• Staff and student sensitisation to the needs of trans and gender-diverse students and staff by providing specialised training skills so that staff can manage sensitisation training and meetings held in spaces where a trans student or staff member is transitioning.
  • Providing ongoing support to address bullying, harassment and stigma.
  • Changes to records and other administrative matters once sex descriptors, gender markers and names of current students and staff have been officially changed.
  • Giving students the option, from 2021, to register with the gender titles Mr, Ms or the gender-neutral Mx.
  • Ensuring that accommodation arrangements are sensitive to the needs of a trans person or anyone who is gender diverse.
  • Making gender-neutral bathrooms available for trans students or staff members who wish to make use of such facilities in ways that are respectful, dignified and safe.
  • Respecting the confidentiality of students and staff members by only sharing details of their trans status and transitioning with their written permission in the interests of providing them with the support, safety, equality and dignity to which they are entitled.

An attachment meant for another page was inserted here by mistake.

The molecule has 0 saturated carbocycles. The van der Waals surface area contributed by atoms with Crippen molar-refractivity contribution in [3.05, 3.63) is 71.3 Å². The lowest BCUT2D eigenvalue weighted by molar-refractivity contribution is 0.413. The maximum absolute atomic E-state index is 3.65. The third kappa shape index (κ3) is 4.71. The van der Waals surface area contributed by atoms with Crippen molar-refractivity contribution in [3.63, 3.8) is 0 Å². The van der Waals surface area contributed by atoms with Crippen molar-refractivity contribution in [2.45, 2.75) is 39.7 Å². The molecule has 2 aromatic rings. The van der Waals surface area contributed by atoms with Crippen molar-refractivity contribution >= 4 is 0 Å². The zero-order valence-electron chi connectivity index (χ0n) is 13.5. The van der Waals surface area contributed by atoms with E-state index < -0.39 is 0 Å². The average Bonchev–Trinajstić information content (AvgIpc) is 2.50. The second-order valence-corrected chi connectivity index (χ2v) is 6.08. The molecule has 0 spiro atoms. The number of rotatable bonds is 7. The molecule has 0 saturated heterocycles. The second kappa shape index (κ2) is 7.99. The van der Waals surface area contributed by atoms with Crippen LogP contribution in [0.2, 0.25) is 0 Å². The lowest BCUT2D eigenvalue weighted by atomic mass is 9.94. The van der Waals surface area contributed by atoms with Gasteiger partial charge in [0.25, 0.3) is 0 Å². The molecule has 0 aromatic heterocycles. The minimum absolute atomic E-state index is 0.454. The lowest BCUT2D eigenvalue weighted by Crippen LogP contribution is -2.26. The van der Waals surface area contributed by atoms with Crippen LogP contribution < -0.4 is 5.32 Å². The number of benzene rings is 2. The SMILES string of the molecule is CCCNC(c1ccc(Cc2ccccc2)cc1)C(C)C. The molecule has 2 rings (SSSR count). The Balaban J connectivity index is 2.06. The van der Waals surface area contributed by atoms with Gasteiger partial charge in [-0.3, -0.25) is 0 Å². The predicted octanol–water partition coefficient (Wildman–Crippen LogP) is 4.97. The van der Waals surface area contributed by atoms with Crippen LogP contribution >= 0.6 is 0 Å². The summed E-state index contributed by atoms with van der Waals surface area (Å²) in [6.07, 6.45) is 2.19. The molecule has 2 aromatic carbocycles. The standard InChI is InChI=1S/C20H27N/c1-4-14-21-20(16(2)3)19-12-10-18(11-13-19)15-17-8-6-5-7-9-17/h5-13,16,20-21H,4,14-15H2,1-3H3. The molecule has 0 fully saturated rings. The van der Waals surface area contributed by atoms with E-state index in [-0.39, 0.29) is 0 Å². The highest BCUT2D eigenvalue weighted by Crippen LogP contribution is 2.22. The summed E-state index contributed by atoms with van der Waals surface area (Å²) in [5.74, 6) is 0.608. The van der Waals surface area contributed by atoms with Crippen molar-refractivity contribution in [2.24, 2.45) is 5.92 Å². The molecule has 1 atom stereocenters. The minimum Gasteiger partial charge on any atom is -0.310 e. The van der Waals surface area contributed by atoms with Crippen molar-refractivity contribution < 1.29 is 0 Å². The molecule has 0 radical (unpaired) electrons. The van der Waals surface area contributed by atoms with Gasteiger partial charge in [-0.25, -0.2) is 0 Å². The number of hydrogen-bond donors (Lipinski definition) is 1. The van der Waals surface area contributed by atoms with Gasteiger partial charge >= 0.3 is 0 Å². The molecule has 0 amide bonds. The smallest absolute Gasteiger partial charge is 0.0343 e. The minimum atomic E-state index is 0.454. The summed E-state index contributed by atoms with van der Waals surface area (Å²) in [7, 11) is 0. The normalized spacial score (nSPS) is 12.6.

The University’s Trans Policy will initially be reviewed annually, and subsequently every two years to ensure that it is still meaningful and relevant, and meets the needs of trans (and intersex) students and staff members.

According to Pierre Brouard, Acting Director of the University’s Centre for Sexualities, AIDS and Gender, this is relatively new territory in South African places of work. He welcomes this Protocol as it opens up a conversation and space for anybody who might not be interested in specific categories of gender in terms of how they identify or relate to themselves and other people. It is a form of recognition that emboldens and empowers people who had previously experienced some perceived form of discrimination.

The University’s Anti-discrimination Policy is available at:

The Trans Protocol is available at:

- Author Department of Institutional Advancement